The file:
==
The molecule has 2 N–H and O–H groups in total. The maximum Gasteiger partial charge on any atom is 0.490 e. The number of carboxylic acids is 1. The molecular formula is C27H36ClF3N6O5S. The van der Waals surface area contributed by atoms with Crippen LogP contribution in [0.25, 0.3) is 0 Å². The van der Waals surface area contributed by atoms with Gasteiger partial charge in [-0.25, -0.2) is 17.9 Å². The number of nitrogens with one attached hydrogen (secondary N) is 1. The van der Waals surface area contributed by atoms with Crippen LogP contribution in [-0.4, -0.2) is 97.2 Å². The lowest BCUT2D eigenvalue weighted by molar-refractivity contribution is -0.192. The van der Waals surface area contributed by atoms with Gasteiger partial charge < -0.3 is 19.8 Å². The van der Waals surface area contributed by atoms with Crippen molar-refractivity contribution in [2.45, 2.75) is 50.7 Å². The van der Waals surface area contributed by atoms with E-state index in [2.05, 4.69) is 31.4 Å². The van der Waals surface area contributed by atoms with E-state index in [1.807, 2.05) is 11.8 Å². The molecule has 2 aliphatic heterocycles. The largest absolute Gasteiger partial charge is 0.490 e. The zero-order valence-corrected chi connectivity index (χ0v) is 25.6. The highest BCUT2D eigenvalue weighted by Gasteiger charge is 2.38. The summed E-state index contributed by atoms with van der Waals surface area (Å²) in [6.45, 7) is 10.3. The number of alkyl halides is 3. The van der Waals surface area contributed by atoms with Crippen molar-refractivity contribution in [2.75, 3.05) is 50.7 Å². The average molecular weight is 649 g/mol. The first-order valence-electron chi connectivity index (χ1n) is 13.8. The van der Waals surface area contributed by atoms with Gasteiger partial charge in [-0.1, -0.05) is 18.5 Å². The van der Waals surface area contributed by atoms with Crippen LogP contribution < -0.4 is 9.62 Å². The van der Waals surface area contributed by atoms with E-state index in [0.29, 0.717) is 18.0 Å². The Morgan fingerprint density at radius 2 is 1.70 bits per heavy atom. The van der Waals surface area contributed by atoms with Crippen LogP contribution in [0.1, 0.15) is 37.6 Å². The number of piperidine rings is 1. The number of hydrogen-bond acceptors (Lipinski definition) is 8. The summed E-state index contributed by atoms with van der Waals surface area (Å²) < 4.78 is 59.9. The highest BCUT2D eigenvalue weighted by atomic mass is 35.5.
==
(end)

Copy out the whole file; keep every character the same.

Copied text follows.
The molecule has 2 N–H and O–H groups in total. The maximum Gasteiger partial charge on any atom is 0.490 e. The number of carboxylic acids is 1. The molecular formula is C27H36ClF3N6O5S. The van der Waals surface area contributed by atoms with Crippen LogP contribution in [0.25, 0.3) is 0 Å². The van der Waals surface area contributed by atoms with Gasteiger partial charge in [-0.25, -0.2) is 17.9 Å². The number of nitrogens with one attached hydrogen (secondary N) is 1. The van der Waals surface area contributed by atoms with Crippen LogP contribution in [-0.4, -0.2) is 97.2 Å². The lowest BCUT2D eigenvalue weighted by molar-refractivity contribution is -0.192. The van der Waals surface area contributed by atoms with Gasteiger partial charge < -0.3 is 19.8 Å². The van der Waals surface area contributed by atoms with Crippen molar-refractivity contribution in [2.45, 2.75) is 50.7 Å². The van der Waals surface area contributed by atoms with E-state index in [2.05, 4.69) is 31.4 Å². The van der Waals surface area contributed by atoms with E-state index in [1.807, 2.05) is 11.8 Å². The molecule has 2 aliphatic heterocycles. The largest absolute Gasteiger partial charge is 0.490 e. The zero-order valence-corrected chi connectivity index (χ0v) is 25.6. The highest BCUT2D eigenvalue weighted by Gasteiger charge is 2.38. The summed E-state index contributed by atoms with van der Waals surface area (Å²) in [6.45, 7) is 10.3. The number of alkyl halides is 3. The van der Waals surface area contributed by atoms with Crippen molar-refractivity contribution in [2.75, 3.05) is 50.7 Å². The average molecular weight is 649 g/mol. The first-order valence-electron chi connectivity index (χ1n) is 13.8. The van der Waals surface area contributed by atoms with Gasteiger partial charge in [-0.1, -0.05) is 18.5 Å². The van der Waals surface area contributed by atoms with Crippen LogP contribution < -0.4 is 9.62 Å². The van der Waals surface area contributed by atoms with E-state index in [0.29, 0.717) is 18.0 Å². The Morgan fingerprint density at radius 2 is 1.70 bits per heavy atom. The van der Waals surface area contributed by atoms with Crippen LogP contribution in [0.1, 0.15) is 37.6 Å². The number of piperidine rings is 1. The number of hydrogen-bond acceptors (Lipinski definition) is 8. The summed E-state index contributed by atoms with van der Waals surface area (Å²) < 4.78 is 59.9. The highest BCUT2D eigenvalue weighted by atomic mass is 35.5.